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Including Type O Negative, Coil, True Moon, Underground Fire, and more!

Tribulation 2023
Photo by Vollvincent

The following list was written by Tribulation guitarists Adam Zaars and Johannes Andersson. Tribulation will release their new EP Hamartia tomorrow, April 7. Pre-orders are available here.

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We would like to clarify that all of the albums we've selected ended up on this list because of their "gothic" tint, not because they are necessarily "goth" music, whatever that is. Albums existing in one way or another in the larger gothosphere!

Adam Zaars

Sopor Aeternus & The Ensemble of Shadows – Dead Lovers' Sarabande (Face One)

When starting to think about this "listicle" I knew I had to add at least one album from the inimitable and saturnian Anna Varney Cantodea outfit Sopor Aeternus. I could easily have chosen Songs From the Inverted Womb, but eventually settled on Dead Lovers'. The albums from around the turn of the millennium are my favourites, and have been a big inspiration for Tribulation in their sad, dark and beautifully haunting soundscapes and aesthetics for a long time. Its cinematic nature unfailingly takes you on a journey through its very particular sombre scenery. The melodies are more or less constantly on a loop in my head. Notable songs from this one would be "Hades 'Pluton'" and "Lament/Totenklage". Strange music for strange people.

Siouxsie And The Banshees – Juju

From the sombre to the uplifting, this is an album that is more fit for a Friday night out, than visiting your local crypt. Possibly the most mainstream of all the picks here and most likely an album that most people are already familiar with, but I felt I just had to add it. It is an album that I think I'll never get tired of, and it never fails to lift my spirits. I love how it seems fairly harmless at first glance, but reveals its more twisted side the closer you look. "Provocative" and "controversial", I suppose. It's also – more cliches incoming – "ahead of its time" and have passages that makes you think more of something straight out of the big open air festivals of the 90's, only a lot better. A new vocation in life, my love with a knife!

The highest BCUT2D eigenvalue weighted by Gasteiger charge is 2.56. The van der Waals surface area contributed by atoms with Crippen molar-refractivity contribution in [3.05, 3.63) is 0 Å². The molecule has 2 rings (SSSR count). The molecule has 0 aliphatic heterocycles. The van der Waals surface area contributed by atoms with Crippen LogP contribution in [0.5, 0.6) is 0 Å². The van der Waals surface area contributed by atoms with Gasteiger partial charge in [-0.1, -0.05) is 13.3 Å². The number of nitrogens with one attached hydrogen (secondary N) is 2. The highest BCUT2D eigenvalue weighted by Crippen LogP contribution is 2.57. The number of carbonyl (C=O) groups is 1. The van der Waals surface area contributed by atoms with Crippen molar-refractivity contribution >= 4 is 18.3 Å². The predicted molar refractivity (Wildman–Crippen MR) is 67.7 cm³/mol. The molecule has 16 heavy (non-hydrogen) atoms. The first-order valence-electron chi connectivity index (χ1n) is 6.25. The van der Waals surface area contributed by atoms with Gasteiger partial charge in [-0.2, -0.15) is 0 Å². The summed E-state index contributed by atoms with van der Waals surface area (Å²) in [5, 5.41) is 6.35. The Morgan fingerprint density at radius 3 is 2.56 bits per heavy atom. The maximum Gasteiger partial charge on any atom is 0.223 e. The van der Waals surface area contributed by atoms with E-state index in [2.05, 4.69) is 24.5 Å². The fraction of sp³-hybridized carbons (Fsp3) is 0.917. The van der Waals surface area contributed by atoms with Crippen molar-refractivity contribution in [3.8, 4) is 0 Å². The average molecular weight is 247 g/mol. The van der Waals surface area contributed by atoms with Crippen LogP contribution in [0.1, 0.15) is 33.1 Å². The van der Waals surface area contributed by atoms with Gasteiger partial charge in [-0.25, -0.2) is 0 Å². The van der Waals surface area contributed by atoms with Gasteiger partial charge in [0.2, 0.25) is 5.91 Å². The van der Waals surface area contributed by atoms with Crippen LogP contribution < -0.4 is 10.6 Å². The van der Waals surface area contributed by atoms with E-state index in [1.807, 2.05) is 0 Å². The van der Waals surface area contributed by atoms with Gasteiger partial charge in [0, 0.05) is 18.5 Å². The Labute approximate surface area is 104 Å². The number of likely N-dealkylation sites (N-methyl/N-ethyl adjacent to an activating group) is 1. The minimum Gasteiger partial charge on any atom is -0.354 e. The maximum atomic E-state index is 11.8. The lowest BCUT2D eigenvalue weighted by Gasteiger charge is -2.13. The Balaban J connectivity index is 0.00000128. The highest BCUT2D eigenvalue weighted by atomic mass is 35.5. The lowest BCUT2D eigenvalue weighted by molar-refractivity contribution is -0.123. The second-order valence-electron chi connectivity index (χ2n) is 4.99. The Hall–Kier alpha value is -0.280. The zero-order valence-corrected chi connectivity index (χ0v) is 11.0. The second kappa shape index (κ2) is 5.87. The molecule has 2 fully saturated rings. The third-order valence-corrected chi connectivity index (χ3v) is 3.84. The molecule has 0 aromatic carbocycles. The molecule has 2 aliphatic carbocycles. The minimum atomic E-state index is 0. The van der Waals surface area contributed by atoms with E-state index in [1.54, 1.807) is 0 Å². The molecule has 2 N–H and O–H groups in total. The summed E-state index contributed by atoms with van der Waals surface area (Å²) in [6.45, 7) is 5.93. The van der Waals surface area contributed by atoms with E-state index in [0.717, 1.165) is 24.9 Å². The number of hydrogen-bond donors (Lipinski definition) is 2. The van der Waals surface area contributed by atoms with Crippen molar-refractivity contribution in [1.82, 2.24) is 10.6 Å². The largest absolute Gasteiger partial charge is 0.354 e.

Coil – The Ape Of Naples

Goth, you say? Really? Well, not quite, but surely "gothic" to some extent, and I wanted to make this list wide. I also wanted something from the depths of the occulture, where long I've rested my head. Introduced to me by my dear friend Sara (of Youth Code fame) in the form of "The Anal Staircase" – an introduction as good as any, though somewhat bewildering at first. The Ape of Naples, on the other hand, isn't quite as perplexing, though most likely not the choice of most fans. I find it soothing and filled with sorrow and tension. There's something grand about the recordings of the songs on this album that immediately grabbed a hold of me when I first heard it, and it wouldn't let go. I'm more than happy to submit.

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Henric de la Cour – Gimme Daggers

Back to a night out, but I think this can be any day of the week. There's something melancholic, decadent and nostalgic about this album, perhaps reminiscent of the more current vapor-/synth-/fashwaves, to speak to a younger audience. Like a beautiful trip of your choice. Friendship, laughter, dancing, tears. The blend between the electronic and analogue instrumentation is flawless and as with most albums of my choice on this list there's a prominent sadness about it all. Terrific!

Cocteau Twins – Treasure

The perfect Cocteau Twins album, in my opinion. It has the post punk vibe of the earlier albums but here fully developed into its own entity, and it has the dreamy, ethereal nature of the later albums but with a much darker hue. The creativity is stupefying. "Beatrix" is the perfect song. It's three minutes of the same thing, but with something new around the corner at all times, making you unaware of the fact that you're basically listening to a loop. Elizabeth Fraser's voice is magical and I wouldn't accept anyone else making up words like that. The horror! But she could apparently pull it off.